by CJ Cachola
Where are the reforms?
President Benigno Simeon Aquino III went about delivering the hour-and-a-half long State of the Nation Address (SONA), but the nation could not hold back its questions. As analysts dealt out commentaries on major news channels and radio stations, a similar discussion was taking place in De La Salle.
Moving Forward: The 3rd Annual SONA, was held on Monday, July 23, at the North Conservatory. Organized primarily by the Council on National Issues and Concerns (CoNIC), with the assistance of the Political Science and Development Studies Society (POLISCY) and the Office of the Vice President for External Affairs, students had the conservatory packed by 3 pm.
Anthony Borja, a junior faculty member of the Political Science Department, began the event by delivering a basic explanation of the nature of a SONA: that it is a venue for the President to assert the importance of the State as an institution by holding forth on the government’s accomplishments, and to set goals for future assessment.
The discussion afterwards was led by the Chairperson of the Political Science Department, Dr. Rizal Buendia, and Former Dean of the College of Liberal Arts, Dr. Antonio Contreras; Dean of School of Economics, Dr. Winifred Villamil.
“Wala namang kakaiba sa SONA ngayon, ito lang naman ang pinakamahabang SONA. Ngunit hindi porke’t mahaba ibig sabihin masustansiya na [Nothing new with this SONA, it just happens to be the longest SONA. But long doesn’t connote substance],” Dr. Contreras said during the discussion. “Pero sa totoo lang, mas maraming masustansya sa SONA niya ngayon [In fact, there are much more substantial SONAs than this one],” he added.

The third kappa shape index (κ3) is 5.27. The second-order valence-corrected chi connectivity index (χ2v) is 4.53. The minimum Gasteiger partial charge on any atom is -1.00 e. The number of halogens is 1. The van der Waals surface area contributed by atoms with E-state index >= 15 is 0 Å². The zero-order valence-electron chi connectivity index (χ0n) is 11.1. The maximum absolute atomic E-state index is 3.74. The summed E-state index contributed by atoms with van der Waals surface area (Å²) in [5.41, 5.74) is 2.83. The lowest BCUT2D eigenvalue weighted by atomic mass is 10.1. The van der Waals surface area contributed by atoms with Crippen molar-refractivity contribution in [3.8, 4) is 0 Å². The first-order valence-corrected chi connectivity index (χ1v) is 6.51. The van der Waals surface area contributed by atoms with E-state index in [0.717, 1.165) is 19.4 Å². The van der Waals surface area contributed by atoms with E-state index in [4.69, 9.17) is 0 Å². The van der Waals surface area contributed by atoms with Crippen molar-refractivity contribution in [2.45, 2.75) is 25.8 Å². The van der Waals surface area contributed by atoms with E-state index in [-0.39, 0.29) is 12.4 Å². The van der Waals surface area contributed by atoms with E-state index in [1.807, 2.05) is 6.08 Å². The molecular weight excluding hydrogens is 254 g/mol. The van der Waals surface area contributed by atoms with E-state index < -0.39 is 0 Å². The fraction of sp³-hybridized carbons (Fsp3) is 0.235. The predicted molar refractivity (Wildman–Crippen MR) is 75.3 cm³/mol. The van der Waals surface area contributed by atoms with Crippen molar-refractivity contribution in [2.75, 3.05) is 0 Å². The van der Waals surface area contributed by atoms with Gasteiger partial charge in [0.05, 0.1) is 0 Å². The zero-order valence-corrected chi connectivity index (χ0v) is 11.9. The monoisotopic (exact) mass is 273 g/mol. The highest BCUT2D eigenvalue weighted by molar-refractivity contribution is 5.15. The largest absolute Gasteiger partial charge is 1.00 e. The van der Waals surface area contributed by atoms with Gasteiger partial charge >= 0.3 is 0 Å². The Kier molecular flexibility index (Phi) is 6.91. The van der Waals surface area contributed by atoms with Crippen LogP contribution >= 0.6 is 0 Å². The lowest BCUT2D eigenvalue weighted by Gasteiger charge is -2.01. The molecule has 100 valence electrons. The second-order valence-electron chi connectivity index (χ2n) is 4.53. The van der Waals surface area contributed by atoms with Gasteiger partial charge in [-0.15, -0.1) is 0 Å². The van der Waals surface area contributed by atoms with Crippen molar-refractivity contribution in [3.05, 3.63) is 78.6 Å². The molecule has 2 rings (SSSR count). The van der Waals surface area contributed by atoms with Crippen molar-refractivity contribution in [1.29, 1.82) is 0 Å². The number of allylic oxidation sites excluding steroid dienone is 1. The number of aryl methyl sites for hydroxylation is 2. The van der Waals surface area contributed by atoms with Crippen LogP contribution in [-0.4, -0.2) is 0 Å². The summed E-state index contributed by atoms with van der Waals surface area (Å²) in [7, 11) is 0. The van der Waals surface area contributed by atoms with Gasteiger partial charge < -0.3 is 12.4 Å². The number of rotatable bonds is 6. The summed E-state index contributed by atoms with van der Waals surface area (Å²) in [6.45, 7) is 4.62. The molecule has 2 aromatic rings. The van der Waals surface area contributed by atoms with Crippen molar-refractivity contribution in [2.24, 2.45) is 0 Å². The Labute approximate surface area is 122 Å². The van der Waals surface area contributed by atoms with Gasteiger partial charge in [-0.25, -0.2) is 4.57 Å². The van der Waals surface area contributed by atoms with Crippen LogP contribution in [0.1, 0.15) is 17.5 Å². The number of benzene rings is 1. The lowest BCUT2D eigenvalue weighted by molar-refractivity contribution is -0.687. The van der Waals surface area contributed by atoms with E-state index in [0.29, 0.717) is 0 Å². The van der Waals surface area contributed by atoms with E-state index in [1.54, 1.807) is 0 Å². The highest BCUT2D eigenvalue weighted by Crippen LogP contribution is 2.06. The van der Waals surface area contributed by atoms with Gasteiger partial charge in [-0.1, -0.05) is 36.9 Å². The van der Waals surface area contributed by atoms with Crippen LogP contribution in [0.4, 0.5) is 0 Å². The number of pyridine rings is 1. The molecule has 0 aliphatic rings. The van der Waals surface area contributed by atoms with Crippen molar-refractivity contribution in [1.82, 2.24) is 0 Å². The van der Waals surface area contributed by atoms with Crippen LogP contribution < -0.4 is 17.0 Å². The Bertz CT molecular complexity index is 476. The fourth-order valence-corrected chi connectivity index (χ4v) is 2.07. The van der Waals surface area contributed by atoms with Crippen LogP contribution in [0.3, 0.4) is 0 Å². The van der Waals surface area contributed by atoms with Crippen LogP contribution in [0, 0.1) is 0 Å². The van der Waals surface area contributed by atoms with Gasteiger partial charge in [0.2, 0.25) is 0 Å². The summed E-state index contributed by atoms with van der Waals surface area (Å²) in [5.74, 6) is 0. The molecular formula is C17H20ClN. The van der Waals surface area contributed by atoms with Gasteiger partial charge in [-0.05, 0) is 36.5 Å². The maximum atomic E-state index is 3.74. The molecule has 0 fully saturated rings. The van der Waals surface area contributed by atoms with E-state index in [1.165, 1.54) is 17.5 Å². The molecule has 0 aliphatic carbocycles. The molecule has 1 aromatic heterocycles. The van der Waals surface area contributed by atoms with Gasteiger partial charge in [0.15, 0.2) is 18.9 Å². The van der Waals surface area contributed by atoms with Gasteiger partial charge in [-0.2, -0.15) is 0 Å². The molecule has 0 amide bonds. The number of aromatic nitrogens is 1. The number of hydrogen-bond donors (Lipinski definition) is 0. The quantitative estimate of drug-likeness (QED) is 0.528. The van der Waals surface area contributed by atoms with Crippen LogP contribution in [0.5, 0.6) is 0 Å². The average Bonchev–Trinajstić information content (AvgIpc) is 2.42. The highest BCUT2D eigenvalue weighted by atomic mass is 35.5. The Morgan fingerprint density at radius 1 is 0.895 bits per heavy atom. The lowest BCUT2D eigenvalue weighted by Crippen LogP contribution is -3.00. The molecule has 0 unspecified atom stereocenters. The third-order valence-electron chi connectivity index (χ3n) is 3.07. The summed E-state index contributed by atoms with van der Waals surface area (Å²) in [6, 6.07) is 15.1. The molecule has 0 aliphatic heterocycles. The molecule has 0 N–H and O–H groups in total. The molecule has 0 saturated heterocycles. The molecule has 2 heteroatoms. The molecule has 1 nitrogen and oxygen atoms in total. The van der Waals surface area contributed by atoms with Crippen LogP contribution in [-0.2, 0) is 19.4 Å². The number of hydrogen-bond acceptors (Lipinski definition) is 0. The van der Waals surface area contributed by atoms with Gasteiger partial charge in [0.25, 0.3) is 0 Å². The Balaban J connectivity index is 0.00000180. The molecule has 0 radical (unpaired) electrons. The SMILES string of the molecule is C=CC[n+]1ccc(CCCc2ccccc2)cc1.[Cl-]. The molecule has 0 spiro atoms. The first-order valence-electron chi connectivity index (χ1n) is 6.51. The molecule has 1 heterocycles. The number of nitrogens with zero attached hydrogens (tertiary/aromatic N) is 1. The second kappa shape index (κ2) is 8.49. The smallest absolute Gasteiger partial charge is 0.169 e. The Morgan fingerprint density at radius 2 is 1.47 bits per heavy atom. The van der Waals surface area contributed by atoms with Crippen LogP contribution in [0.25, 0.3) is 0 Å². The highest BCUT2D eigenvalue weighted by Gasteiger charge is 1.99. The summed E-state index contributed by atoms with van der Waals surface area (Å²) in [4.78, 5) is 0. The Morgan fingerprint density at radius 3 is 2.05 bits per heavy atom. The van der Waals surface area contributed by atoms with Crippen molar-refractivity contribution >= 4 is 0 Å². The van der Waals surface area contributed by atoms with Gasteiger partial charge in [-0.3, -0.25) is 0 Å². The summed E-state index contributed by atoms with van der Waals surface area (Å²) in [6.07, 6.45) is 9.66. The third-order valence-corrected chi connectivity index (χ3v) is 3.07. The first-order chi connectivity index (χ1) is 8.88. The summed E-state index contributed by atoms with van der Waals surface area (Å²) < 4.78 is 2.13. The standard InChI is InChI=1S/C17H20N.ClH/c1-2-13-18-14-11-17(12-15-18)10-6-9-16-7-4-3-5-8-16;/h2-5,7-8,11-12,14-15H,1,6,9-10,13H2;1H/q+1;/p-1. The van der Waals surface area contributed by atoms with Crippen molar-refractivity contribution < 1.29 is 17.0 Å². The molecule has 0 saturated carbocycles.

As the speakers were assessing the speech delivered by P-Noy, Buendia said that in the SONA it is clearly undefined what model of development the president trying to articulate. What Buendia saw were simply administrative reforms, reactions to the previous administration and the problems it encountered.
“What I like about the president’s program is his focus,” says Villamil. He captured what we should be focusing on right now, which is the Philippines’ main problem: corruption. The president said that being on the daang matuwid is the solution to address the problem… and in fact we are now on our way. The proof is that our GDP increased by 6.4% during the first quarter. He needs to have deeper reform agenda to address corruption rather than punishing the ones involved [with past corruption],” he added.
Buendia further assessed that the president should go beyond the issue of corruption, given his role as a visionary. He said that P-Noy must set the ground on how to address corruption.
Meanwhile, a lighter aspect of the discussion was focused on the different clothing worn by politicians and other guests who were at the Sandigan Bayan. “Dito lang ata sa Pilipinas ginawang fashion show ang SONA. Mahilig siguro tayo sa piyesta [It must be only in the Philippines that the SONA becomes a fashion show. We must love to show off],” Dr. Contreras said
Gladstone Cuarteros, adviser of the Political Science and Development Studies Society (POLISCY) delivered the concluding synthesis of the State of the Nation Address and emphasized that the Philippines’ likelihood of becoming Asia’s next tiger, a presumption suggested by the SONA, is still unlikely based on a mere quarter’s growth, as compared to the double-digit sustained GDP growth of other industrialized countries in Asia. It will still depend on the cooperation of actors.